Last year shortly after I completed my treatment and surgeries, I packed my car with the things I wanted to take with me into my new life, and my daughter and I hit the road from Florida to Colorado. With my Madison in the back seat watching the country whiz by, we listened to nostalgic music and talked about life in Colorado.
My new life here started out bright and adventurous- then a breast cancer mentor with the same diagnosis as I passed away. Then another with MpBC…then another. In a span of just over a month we lost 5 sisters to this aggressive beast. It punched me in my chest and brought me to my knees. Rather than pushing me to live life fully, it pushed me into a dark place. Unfortunately all this brought on a wave of depression and anxiety. I managed to crawl out of it with meds, meditation and love of my family. I wasn’t as bright and happy as I initially was when I landed here but it was better.
Fast forward to April-exhausted from the Cancer Hamster’s running’s I fell into another depression where all I thought about was dying, about the “what if’s” and the “why’s”. I reached out to my oncologist for help. This time she referred me to a cancer therapist and adjusted my meds. Seeing a therapist who understands the fear, anxiety and depression from a cancer diagnosis, one with true empathy and the ability to give you manageable coping skills is a truly an important resource to have-at diagnosis, during treatment and beyond. I started to feel better emotionally even though physically I still have issues-that adds to the mental fatigue.
During all this I found a mass in what’s left of my right breast. The terror is indescribable. I couldn’t eat, sleep or think of anything but ITS BACK. An office visit was scheduled-I thought I was calm going in, reasoning with myself that there was nothing until I’m told it’s something. Well, by the time I checked in, I was having a full on anxiety attack. I nearly hit the ceiling when my oncologist knocked on the door to come in. She examined me stating it felt like fat necrosis but she would order imaging ASAP. Going to imaging I managed better. Finding out it was indeed fat necrosis left me sobbing with relief. I sat in my car, tears running down my face while I messaged those who knew that I was being imaged. All I could think was – it’s so good to be alive.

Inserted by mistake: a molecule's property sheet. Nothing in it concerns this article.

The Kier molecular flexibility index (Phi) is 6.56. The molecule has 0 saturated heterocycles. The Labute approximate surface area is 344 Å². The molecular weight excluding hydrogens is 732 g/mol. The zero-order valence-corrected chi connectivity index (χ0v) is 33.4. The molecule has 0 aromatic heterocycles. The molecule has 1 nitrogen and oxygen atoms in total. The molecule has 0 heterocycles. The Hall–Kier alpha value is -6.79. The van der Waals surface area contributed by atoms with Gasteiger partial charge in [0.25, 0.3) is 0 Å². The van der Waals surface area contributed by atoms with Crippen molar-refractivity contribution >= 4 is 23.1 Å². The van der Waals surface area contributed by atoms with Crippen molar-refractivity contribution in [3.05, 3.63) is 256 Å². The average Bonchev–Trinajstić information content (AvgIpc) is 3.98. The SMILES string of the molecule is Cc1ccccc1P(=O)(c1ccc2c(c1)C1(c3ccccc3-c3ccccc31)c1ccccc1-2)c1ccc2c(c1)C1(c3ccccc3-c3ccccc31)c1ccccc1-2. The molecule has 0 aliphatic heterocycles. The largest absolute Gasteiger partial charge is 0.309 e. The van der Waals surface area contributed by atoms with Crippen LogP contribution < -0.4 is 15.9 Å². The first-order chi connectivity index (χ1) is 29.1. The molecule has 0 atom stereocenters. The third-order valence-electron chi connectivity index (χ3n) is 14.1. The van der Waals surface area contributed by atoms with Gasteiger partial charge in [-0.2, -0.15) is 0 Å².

Something happened that day with dealing with all that. It flipped a switch in which I suddenly felt alive and I stopped dwelling on the what if’s and death. I felt like I really wanted to feel- alive and happy despite all the physical crap and memory/cognitive issues.
The point to this post? Please my sisters, I know it’s hard as hell but don’t dwell on the crap. Don’t wait till you’re, in my case, 15 months post treatment to finally figure out that even with all the bullshit we’re left to deal with as survivors, we are still here. Alive.
Be. Here. Now. Not in the future and definitely not in the past. I’ve pulled my head out of the dark and into the light. I don’t know what the future brings- regardless of what those damn statistics say.
Living here and now-I made some very necessary changes to my life. I’ve booked those adventures I have put off for too long.
Be here now. We only have this moment.
As always #FuckCancer